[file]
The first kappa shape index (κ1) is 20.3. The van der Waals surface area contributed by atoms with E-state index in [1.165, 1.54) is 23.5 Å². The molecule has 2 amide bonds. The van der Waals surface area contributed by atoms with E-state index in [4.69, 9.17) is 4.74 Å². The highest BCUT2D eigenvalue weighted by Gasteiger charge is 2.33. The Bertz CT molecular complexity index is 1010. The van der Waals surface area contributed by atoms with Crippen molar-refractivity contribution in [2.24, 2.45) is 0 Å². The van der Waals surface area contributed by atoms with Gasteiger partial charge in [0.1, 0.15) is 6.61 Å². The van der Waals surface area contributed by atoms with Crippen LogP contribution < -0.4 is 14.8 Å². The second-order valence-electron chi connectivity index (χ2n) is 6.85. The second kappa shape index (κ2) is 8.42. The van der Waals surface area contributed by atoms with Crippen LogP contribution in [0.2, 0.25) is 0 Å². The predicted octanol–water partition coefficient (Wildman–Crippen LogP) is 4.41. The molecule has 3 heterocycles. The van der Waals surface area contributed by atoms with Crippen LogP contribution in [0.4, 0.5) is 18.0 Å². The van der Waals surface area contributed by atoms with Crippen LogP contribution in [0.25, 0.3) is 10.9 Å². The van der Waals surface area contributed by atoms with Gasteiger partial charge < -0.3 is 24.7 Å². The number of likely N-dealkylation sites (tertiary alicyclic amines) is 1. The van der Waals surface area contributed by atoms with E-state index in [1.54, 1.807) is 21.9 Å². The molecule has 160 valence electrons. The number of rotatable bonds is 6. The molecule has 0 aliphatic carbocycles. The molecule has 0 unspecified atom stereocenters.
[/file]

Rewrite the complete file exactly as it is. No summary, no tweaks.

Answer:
The first kappa shape index (κ1) is 20.3. The van der Waals surface area contributed by atoms with E-state index in [1.165, 1.54) is 23.5 Å². The molecule has 2 amide bonds. The van der Waals surface area contributed by atoms with E-state index in [4.69, 9.17) is 4.74 Å². The highest BCUT2D eigenvalue weighted by Gasteiger charge is 2.33. The Bertz CT molecular complexity index is 1010. The van der Waals surface area contributed by atoms with Crippen molar-refractivity contribution in [2.24, 2.45) is 0 Å². The van der Waals surface area contributed by atoms with Gasteiger partial charge in [0.1, 0.15) is 6.61 Å². The van der Waals surface area contributed by atoms with Crippen LogP contribution < -0.4 is 14.8 Å². The second-order valence-electron chi connectivity index (χ2n) is 6.85. The second kappa shape index (κ2) is 8.42. The van der Waals surface area contributed by atoms with Crippen LogP contribution in [0.2, 0.25) is 0 Å². The predicted octanol–water partition coefficient (Wildman–Crippen LogP) is 4.41. The molecule has 3 heterocycles. The van der Waals surface area contributed by atoms with Crippen LogP contribution in [0.4, 0.5) is 18.0 Å². The van der Waals surface area contributed by atoms with Crippen LogP contribution in [0.25, 0.3) is 10.9 Å². The van der Waals surface area contributed by atoms with Gasteiger partial charge < -0.3 is 24.7 Å². The number of likely N-dealkylation sites (tertiary alicyclic amines) is 1. The van der Waals surface area contributed by atoms with E-state index in [1.54, 1.807) is 21.9 Å². The molecule has 160 valence electrons. The number of rotatable bonds is 6. The molecule has 0 aliphatic carbocycles. The molecule has 0 unspecified atom stereocenters.